Anchored deep in the labyrinth beneath the Mather Quad, the subterranean headquarters of Case Western Reserve University’s radio station, WRUW-FM 91.1, are an embodiment of their reputation as proprietors of fantastic underground music. But lost in the shuffle of guitars, vinyl records, and voice boxes is the station’s Tuesday night swath of one-of-a-kind public affairs programming.
With shows both syndicated and original, like “Democracy Now” and “Voices and Choices,” WRUW’s lineup is both diverse and relevant. “Voices and Choices” is a reproductive rights broadcast providing news and perspectives from a pro-choice viewpoint. Featuring hosts ranging in age from 18 to 50, the show addresses issues from AIDS to abortion to in-vitro fertilization. With a host reporting periodically from New York, the program attempts to sift through the misinformation surrounding reproductive rights and frequently interviews non-profits who share its cause.
On Monday afternoons “Gaywaves,” the original gay voice of WRUW FM and America’s North coast, broadcasts news, commentary, information, and music that represents gay, lesbian, multi-sex, and transgendered members of the community in an empowering light. Following the program is “Regionally Speaking,” hosted by Gladys Haddad, Professor of American studies and director of the Western Reserve Studies Symposium. Last week, Haddad interviewed Shannon French, the director of the Inamori Center for Ethics and Excellence, on campus. Now in its fourth season, “Regionally Speaking” discusses the role of CWRU’s Social Justice Institute in developing partnerships with the Greater Cleveland community.
“Democracy Now,” the station’s syndicated offering, is a progressive-leaning news show that features in-your-face journalism hosted by Amy Goodman. The program was thrown into the spotlight during the 2008 Republican National Committee arrests, in which three of the organization’s journalists were arrested. Video of their detainment while wearing clothing clearly marking them as members of the press sparked outrage and subsequent media frenzy. The show features investigative journalism and news, along with frequent contributions from a wide range of press personalities.
“Maximum Consumption,” hosted by Jen and Katherine on Tuesday evenings, is reportedly Cleveland’s most-preferred talk show about food in Cleveland (according to a 2007 poll). The two long-time friends frequently host guests in-studio who have a range of local expertise in areas from urban farming to aquaponics to how to start your own bee colony in your backyard. The pair’s banter is a great way to end the afternoon, as they discuss upcoming environmentally charged events and new Cleveland restaurants, and give their two-cents about everything delicious.
Taking the mic at 10:00 is DocSana, a slight woman with a shock of bright orange hair and an amiable personality. Excellently educated, she holds a number of degrees in areas from epidemiology to law and is an ordained interfaith minister to boot. She is a faculty member at Case’s School of Medicine. The show on which she is a guest host, “Straight up with DocSana,” covers many topics pertaining to young people’s issues, though, she notes, she doesn’t want to restrict herself to an adolescent audience.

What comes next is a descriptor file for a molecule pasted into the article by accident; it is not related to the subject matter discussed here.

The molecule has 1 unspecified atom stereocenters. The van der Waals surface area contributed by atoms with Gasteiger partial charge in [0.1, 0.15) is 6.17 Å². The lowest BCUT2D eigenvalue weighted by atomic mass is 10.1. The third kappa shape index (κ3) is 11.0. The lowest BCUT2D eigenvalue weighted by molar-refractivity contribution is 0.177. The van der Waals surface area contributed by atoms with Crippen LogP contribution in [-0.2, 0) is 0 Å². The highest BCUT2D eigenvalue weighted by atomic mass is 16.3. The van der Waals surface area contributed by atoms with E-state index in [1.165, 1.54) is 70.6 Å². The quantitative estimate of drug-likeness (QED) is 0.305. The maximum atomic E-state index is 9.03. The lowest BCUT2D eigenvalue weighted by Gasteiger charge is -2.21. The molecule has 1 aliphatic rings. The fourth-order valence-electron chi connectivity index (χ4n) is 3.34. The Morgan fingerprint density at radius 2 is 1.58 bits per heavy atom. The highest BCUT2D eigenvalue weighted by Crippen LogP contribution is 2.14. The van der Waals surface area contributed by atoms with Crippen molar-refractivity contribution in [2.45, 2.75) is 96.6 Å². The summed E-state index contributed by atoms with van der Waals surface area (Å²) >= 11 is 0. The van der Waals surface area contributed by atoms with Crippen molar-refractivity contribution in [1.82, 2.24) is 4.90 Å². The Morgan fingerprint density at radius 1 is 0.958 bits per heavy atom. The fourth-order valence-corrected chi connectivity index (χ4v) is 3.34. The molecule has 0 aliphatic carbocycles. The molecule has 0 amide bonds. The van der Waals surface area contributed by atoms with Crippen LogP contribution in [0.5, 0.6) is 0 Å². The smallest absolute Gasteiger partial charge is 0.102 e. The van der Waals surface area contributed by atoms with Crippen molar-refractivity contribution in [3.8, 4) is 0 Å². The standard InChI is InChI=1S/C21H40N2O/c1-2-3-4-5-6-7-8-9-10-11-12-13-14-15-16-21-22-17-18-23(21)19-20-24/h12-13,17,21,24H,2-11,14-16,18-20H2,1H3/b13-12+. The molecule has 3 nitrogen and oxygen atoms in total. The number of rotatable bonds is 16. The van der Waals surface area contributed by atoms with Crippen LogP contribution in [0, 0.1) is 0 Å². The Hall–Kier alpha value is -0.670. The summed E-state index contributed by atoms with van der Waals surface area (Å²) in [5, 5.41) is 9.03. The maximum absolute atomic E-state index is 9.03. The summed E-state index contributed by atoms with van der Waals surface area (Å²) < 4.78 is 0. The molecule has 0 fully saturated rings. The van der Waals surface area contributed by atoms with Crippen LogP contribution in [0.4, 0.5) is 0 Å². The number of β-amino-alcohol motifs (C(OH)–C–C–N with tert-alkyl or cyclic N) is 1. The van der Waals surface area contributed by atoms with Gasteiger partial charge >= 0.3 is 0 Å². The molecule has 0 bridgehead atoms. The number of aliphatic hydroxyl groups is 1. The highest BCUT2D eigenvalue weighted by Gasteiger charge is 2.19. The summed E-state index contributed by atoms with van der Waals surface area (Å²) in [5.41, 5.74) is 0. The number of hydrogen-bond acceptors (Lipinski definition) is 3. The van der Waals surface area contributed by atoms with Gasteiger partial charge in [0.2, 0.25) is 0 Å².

On this particular Tuesday night, the show begins at 10 p.m. with an injection of Glenn Campbell and the opening of the phone lines. Her program is discussion-based, with callers bringing the issues to light and DocSana bringing her ample experience to bear in coming to a solution. While a theme is chosen beforehand, the audience plays a significant role in show’s progression and conversation over telephone or email is encouraged.
This particular evening, her show centers around blood donorship, a seemingly benign topic that DocSana brings to life with well-researched facts and an infusion of wit. Along with her friend and on-air companion Dot, she enacts several excerpts from the “Blood Drive” episode of the television series “The Office.” Comedy, she says, is an important way of making difficult issues more approachable.
Common issues on the broadcast include gender identity, sexually transmitted diseases, rape, and partner violence. Topics are not, however, always so grim, with shows commemorating January (National Break-Up Month) and offering holiday fashion advice. Even when planning lighthearted themes, like the upcoming Valentine’s Day show, DocSana maintains that quality information is important and sees her show as a tool to educate her audience on techniques and resources available to them in a way that is positive and constructive.
DocSana makes her listeners feel welcome and promotes an acceptance that is often absent from so-called “discussion” programs in which hosts yell down anyone they disagree with. This approachability is, according to DocSana, paramount in addressing the questions posed to her. “We want to give people a safe, reliable way of getting questions answered in a comfortable, pleasurable way,” she says.
Equally important in shaping the show is “Straight Up’s” programmer, Dot. With green-rimmed glasses perched atop her head and a peace sign dangling from her neck, Dot takes care of the technical side of the show, acts as a companion for DocSana, and provides her own on-air input. With a penchant for music, Dot helps select songs to play on the show. “By selecting songs that are related to our theme,” Dot mentioned emphatically before a tour of the station’s massive music collection, “we can make issues more easily addressable.”
WRUW’s public affairs offerings provide a flavor that cannot be found anywhere else, even on public radio. With shows that cater to local interests and address issues pertaining to the greater Cleveland area, the station pairs passionate personalities with relevant questions, making for programming that is both entertaining and educational.